Speaking at the Museum of Science and Industry in Manchester where he welcomed Manchester’s selection as European City of Science 2016, the Chancellor today (Monday 8 December) set out how much of the £5.9 billion of investment in science announced in the Autumn Statement last week will benefit the North of England.
This includes a £235 million Sir Henry Royce Institute for Advanced Materials at the University of Manchester, complemented by satellite centres at Leeds, Liverpool and Sheffield.
Advanced Materials are super lightweight, strong and flexible materials that have applications across a range of industries like healthcare, energy and transport and are expected to be crucial to future scientific innovation.
Earlier in the day, the Chancellor visited the UK National Graphene Institute which, alongside the Sir Henry Royce Institute, will play a key role in developing applications for this cutting edge technology.
The government will also provide £113 million towards a cutting edge Cognitive Computing Centre in Daresbury, Cheshire.
Cognitive computing systems ‘learn’ in similar ways to human development and the goal is to enable not only scientists, but doctors, bankers, retailers and others to extract the full value of the vast amount of data now available to improve products, manufacturing processes and services.
This investment will be supported by a major government push, announced by the Prime Minister today, on maths, science and technology to equip more pupils with the skills needed to work and succeed in high-tech and science-based industries.
This will include 17,500 maths and science teachers to be trained, a new computer science GCSE to focus on coding and the launch of the World’s first code college.
Since 2010, the UK has moved from 14th to second in the Global Innovation Index, and the Chancellor has set an ambition for the UK to be number one.
While at MOSI, the Chancellor also announced £3 million of funding for the museum to create a temporary gallery space with world-class facilities to host a programme of visiting exhibitions.
Chancellor George Osborne said:
Science is key to maximising the economic potential of our great northern cities and is at the heart of our long-term economic plan.
The North of England has huge expertise in this area as is demonstrated by the well-deserved award of European City of Science 2016 to Manchester. The challenge now is to build on that expertise by nurturing new scientific talent, promoting innovation and investing in infrastructure.
The huge investment we are delivering in science will ensure that this happens and that the north will lead the way.
It is great to be back at the Manchester Museum of Science and Industry today, where I launched the Northern Powerhouse earlier this year.
The progress we have made since then is huge, whether it be in cutting edge science, massive transport investment or creating a new mayor for Greater Manchester.
I promised I would deliver a major boost to science in the north as one of the key ingredients in the Northern Powerhouse. In the space of just six months we have gone on to announce major commitments to new science worth more than £450 million.
It is a promise made and a promise delivered, all part of our goal of rebalancing the British economy.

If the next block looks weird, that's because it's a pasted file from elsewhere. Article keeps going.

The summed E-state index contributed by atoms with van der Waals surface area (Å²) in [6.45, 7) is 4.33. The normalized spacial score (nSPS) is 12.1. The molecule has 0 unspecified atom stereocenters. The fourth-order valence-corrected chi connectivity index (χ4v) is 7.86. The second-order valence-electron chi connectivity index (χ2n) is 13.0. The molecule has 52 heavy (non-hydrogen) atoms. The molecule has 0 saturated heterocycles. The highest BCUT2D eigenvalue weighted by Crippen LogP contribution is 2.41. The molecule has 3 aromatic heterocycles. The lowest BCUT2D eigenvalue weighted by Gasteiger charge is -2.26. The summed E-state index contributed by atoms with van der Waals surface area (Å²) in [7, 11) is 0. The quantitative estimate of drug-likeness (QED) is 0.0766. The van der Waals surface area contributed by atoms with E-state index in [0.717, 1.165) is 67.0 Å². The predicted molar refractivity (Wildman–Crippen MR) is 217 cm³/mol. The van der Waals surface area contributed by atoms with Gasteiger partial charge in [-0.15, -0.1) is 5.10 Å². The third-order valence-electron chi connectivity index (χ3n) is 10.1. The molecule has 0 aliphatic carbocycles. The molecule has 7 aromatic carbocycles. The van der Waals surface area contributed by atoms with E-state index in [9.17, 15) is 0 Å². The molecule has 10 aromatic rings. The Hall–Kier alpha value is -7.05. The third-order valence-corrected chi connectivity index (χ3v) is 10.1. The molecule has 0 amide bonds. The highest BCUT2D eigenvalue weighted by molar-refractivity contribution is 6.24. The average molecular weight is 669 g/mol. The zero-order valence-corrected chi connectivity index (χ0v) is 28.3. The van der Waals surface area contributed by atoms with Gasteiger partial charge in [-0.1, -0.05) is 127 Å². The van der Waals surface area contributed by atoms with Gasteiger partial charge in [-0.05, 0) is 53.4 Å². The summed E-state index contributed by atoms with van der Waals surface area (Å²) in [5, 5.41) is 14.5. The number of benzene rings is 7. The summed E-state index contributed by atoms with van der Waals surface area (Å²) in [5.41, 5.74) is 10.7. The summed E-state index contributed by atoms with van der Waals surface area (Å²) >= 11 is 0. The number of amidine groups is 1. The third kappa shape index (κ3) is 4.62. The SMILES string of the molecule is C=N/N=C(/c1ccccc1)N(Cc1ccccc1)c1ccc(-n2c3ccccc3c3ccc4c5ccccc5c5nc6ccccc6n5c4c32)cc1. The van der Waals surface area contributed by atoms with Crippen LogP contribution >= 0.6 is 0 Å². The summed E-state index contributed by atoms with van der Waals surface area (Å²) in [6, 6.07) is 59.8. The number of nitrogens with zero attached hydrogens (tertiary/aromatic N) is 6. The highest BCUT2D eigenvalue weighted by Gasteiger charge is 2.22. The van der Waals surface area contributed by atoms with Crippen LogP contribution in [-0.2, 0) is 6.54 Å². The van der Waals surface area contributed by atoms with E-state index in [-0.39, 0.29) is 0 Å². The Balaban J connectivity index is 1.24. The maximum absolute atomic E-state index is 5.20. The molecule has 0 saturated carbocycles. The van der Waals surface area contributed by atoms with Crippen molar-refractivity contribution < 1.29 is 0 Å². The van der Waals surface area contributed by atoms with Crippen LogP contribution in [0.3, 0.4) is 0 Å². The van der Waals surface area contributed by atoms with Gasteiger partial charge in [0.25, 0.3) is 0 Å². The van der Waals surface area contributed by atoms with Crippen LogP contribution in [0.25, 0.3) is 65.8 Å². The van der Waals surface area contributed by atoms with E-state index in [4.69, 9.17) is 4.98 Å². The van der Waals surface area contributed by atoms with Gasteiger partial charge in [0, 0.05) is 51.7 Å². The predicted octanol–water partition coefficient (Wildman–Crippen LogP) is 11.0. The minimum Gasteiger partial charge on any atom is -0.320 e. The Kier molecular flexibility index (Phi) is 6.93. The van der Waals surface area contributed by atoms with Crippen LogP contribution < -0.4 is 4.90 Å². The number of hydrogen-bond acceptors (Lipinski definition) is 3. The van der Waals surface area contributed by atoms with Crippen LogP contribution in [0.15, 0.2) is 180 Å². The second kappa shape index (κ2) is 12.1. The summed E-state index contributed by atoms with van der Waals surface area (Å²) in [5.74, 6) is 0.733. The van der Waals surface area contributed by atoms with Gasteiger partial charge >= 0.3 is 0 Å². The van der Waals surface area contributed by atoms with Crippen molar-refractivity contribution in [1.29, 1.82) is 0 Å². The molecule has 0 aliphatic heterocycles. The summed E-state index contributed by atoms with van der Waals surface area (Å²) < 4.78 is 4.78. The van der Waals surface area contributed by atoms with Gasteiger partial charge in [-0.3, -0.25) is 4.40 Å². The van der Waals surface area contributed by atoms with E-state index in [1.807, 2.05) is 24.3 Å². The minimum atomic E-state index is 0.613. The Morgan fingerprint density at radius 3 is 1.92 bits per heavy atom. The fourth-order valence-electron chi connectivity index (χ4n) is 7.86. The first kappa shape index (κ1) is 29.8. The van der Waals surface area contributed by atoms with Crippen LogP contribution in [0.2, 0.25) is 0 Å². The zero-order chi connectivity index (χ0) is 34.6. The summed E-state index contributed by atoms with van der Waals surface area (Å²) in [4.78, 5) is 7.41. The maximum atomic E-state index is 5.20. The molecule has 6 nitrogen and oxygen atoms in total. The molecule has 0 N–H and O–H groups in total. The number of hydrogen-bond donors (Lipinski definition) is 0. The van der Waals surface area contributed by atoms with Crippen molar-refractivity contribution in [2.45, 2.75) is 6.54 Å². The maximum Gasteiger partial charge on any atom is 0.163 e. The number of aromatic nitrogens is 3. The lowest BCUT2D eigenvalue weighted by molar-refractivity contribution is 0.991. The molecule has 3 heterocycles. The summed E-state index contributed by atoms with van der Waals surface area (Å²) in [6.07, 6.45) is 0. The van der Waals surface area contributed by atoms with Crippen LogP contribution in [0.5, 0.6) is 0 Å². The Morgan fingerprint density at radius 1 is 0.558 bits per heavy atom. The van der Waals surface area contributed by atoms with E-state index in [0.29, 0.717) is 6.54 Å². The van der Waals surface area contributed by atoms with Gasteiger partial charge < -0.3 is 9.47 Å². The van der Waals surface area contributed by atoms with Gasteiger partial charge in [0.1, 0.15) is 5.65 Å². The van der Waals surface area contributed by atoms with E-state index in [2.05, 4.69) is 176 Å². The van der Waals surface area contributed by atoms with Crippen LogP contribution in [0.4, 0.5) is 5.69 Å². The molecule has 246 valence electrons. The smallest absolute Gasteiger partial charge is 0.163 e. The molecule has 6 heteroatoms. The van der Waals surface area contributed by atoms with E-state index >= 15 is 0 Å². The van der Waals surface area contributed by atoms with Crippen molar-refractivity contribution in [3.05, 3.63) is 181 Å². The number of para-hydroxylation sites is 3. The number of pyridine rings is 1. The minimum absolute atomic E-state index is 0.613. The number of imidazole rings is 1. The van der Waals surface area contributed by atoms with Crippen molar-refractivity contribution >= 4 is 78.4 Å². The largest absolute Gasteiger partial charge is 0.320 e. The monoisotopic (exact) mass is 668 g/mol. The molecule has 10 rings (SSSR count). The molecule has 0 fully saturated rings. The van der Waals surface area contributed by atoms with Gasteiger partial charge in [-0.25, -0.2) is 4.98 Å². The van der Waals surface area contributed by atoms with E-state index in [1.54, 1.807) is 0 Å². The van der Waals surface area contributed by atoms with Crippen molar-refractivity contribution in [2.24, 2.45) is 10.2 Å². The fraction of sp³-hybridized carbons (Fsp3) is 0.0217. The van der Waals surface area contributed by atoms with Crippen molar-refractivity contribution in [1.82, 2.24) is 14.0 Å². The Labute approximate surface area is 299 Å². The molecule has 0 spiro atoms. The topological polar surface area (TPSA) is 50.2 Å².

Professor Dame Nancy Rothwell, President and Vice-Chancellor of The University of Manchester, said:
Manchester has a rich pedigree of excellence in science, from Rutherford splitting the atom to our pioneering achievements with graphene.
The award of the European City of Science and Euroscience Open Forum in 2016 is a fitting testament to that history and should provide the inspiration for the next generation of Manchester scientists.
Science is key to creating a Northern Powerhouse and the recent announcement of the £235 million Sir Henry Royce Institute for Materials Research and Innovation to the University of Manchester is recognition of the outstanding research in advanced materials carried out in the city
Science Investments that will benefit the Northern Powerhouse include:
£235 million Sir Henry Royce Institute for Advanced Materials at the University of Manchester, complemented by satellite centres at Leeds, Liverpool and Sheffield. Advanced Materials are super lightweight, strong and flexible materials that have applications across a range of industries like healthcare, energy and transport and are expected to be crucial to future scientific innovation.
£113 million of government funding to establish a cutting edge Cognitive Computing Centre – in collaboration with IBM – at the Hartree Centre in Daresbury, Cheshire. Cognitive computing systems ‘learn’ in similar ways to human development and the goal is to enable not only scientists, but doctors, bankers, retailers and others to extract the full value of the vast amount of data now available to improve products, manufacturing processes and services.
£20 million for an Ageing Knowledge and Innovation Centre at Newcastle University to develop technologies to respond to the challenges of an aging population, improving the quality of life for the elderly whilst reducing reliance on healthcare services.
Up to £31 million for Energy Security and Innovation Observing Systems to develop home grown energy supply. This will incorporate two sub surface test centres, for real time feasibility testing of subsurface energy uses, such as shale gas extraction and geothermal energy. The first test centre will be at the former Shell Site in Thornton, Lancashire.
£60 million to expand the National Nuclear Users Facility for research into nuclear technology. NNUF gives academia and industry access to internationally leading experimental equipment for nuclear research on radioactive materials at levels greater than can be handled in university laboratories.